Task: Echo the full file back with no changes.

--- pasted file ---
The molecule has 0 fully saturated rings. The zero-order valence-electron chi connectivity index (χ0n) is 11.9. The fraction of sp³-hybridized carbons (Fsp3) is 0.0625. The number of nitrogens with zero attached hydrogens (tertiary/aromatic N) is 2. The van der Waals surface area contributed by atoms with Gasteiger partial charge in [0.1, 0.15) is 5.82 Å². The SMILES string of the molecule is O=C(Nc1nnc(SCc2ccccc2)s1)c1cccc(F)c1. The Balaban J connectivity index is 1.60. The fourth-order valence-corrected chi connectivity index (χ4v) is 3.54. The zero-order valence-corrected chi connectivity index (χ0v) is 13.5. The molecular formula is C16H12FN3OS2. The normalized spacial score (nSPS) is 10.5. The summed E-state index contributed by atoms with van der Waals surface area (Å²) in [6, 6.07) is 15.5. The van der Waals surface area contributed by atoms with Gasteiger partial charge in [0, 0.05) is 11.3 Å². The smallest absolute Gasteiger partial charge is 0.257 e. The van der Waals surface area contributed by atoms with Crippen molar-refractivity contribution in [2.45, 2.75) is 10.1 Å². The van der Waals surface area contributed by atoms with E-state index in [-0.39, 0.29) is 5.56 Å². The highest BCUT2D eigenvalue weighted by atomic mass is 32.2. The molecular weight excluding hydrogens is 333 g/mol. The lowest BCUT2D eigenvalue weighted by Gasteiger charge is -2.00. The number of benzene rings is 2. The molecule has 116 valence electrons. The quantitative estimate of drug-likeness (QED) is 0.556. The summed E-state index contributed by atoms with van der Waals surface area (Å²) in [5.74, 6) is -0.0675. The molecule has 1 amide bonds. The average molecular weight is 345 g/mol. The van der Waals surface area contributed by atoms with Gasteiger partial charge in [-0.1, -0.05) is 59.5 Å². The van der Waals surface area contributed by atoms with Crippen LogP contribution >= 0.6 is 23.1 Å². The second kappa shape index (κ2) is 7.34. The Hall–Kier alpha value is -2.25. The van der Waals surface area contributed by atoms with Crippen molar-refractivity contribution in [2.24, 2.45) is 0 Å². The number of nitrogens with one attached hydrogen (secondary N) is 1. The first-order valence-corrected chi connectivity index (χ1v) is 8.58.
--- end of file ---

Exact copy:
The molecule has 0 fully saturated rings. The zero-order valence-electron chi connectivity index (χ0n) is 11.9. The fraction of sp³-hybridized carbons (Fsp3) is 0.0625. The number of nitrogens with zero attached hydrogens (tertiary/aromatic N) is 2. The van der Waals surface area contributed by atoms with Gasteiger partial charge in [0.1, 0.15) is 5.82 Å². The SMILES string of the molecule is O=C(Nc1nnc(SCc2ccccc2)s1)c1cccc(F)c1. The Balaban J connectivity index is 1.60. The fourth-order valence-corrected chi connectivity index (χ4v) is 3.54. The zero-order valence-corrected chi connectivity index (χ0v) is 13.5. The molecular formula is C16H12FN3OS2. The normalized spacial score (nSPS) is 10.5. The summed E-state index contributed by atoms with van der Waals surface area (Å²) in [6, 6.07) is 15.5. The van der Waals surface area contributed by atoms with Gasteiger partial charge in [0, 0.05) is 11.3 Å². The smallest absolute Gasteiger partial charge is 0.257 e. The van der Waals surface area contributed by atoms with Crippen molar-refractivity contribution in [2.45, 2.75) is 10.1 Å². The van der Waals surface area contributed by atoms with E-state index in [-0.39, 0.29) is 5.56 Å². The highest BCUT2D eigenvalue weighted by atomic mass is 32.2. The molecular weight excluding hydrogens is 333 g/mol. The lowest BCUT2D eigenvalue weighted by Gasteiger charge is -2.00. The number of benzene rings is 2. The molecule has 116 valence electrons. The quantitative estimate of drug-likeness (QED) is 0.556. The summed E-state index contributed by atoms with van der Waals surface area (Å²) in [5.74, 6) is -0.0675. The molecule has 1 amide bonds. The average molecular weight is 345 g/mol. The van der Waals surface area contributed by atoms with Gasteiger partial charge in [-0.1, -0.05) is 59.5 Å². The van der Waals surface area contributed by atoms with Crippen LogP contribution >= 0.6 is 23.1 Å². The second kappa shape index (κ2) is 7.34. The Hall–Kier alpha value is -2.25. The van der Waals surface area contributed by atoms with Crippen molar-refractivity contribution in [2.24, 2.45) is 0 Å². The number of nitrogens with one attached hydrogen (secondary N) is 1. The first-order valence-corrected chi connectivity index (χ1v) is 8.58.